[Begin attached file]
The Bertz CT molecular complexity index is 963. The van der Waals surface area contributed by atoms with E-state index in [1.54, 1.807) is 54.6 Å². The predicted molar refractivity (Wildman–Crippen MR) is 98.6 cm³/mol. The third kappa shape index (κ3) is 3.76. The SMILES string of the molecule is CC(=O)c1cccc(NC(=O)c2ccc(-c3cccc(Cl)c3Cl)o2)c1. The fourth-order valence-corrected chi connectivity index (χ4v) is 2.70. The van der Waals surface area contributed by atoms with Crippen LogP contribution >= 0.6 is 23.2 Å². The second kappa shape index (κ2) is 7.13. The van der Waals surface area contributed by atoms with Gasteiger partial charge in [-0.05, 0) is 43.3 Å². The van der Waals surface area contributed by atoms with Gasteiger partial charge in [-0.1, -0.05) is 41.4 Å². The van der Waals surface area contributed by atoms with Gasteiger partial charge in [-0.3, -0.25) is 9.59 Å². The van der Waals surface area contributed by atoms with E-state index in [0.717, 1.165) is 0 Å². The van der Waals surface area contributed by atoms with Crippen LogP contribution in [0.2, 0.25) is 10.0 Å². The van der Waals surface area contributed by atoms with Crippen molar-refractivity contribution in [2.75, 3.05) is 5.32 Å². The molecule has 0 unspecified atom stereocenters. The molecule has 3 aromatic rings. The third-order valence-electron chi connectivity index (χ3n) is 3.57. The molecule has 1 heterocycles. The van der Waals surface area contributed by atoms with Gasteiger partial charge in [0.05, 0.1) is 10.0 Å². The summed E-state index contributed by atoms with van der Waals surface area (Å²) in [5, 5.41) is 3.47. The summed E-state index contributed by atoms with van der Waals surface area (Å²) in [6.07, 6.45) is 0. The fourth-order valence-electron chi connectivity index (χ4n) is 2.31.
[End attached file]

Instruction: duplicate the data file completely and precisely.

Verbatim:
The Bertz CT molecular complexity index is 963. The van der Waals surface area contributed by atoms with E-state index in [1.54, 1.807) is 54.6 Å². The predicted molar refractivity (Wildman–Crippen MR) is 98.6 cm³/mol. The third kappa shape index (κ3) is 3.76. The SMILES string of the molecule is CC(=O)c1cccc(NC(=O)c2ccc(-c3cccc(Cl)c3Cl)o2)c1. The fourth-order valence-corrected chi connectivity index (χ4v) is 2.70. The van der Waals surface area contributed by atoms with Crippen LogP contribution >= 0.6 is 23.2 Å². The second kappa shape index (κ2) is 7.13. The van der Waals surface area contributed by atoms with Gasteiger partial charge in [-0.05, 0) is 43.3 Å². The van der Waals surface area contributed by atoms with Gasteiger partial charge in [-0.1, -0.05) is 41.4 Å². The van der Waals surface area contributed by atoms with Gasteiger partial charge in [-0.3, -0.25) is 9.59 Å². The van der Waals surface area contributed by atoms with E-state index in [0.717, 1.165) is 0 Å². The van der Waals surface area contributed by atoms with Crippen LogP contribution in [0.2, 0.25) is 10.0 Å². The van der Waals surface area contributed by atoms with Crippen molar-refractivity contribution in [2.75, 3.05) is 5.32 Å². The molecule has 0 unspecified atom stereocenters. The molecule has 3 aromatic rings. The third-order valence-electron chi connectivity index (χ3n) is 3.57. The molecule has 1 heterocycles. The van der Waals surface area contributed by atoms with Gasteiger partial charge in [0.05, 0.1) is 10.0 Å². The summed E-state index contributed by atoms with van der Waals surface area (Å²) in [5, 5.41) is 3.47. The summed E-state index contributed by atoms with van der Waals surface area (Å²) in [6.07, 6.45) is 0. The fourth-order valence-electron chi connectivity index (χ4n) is 2.31.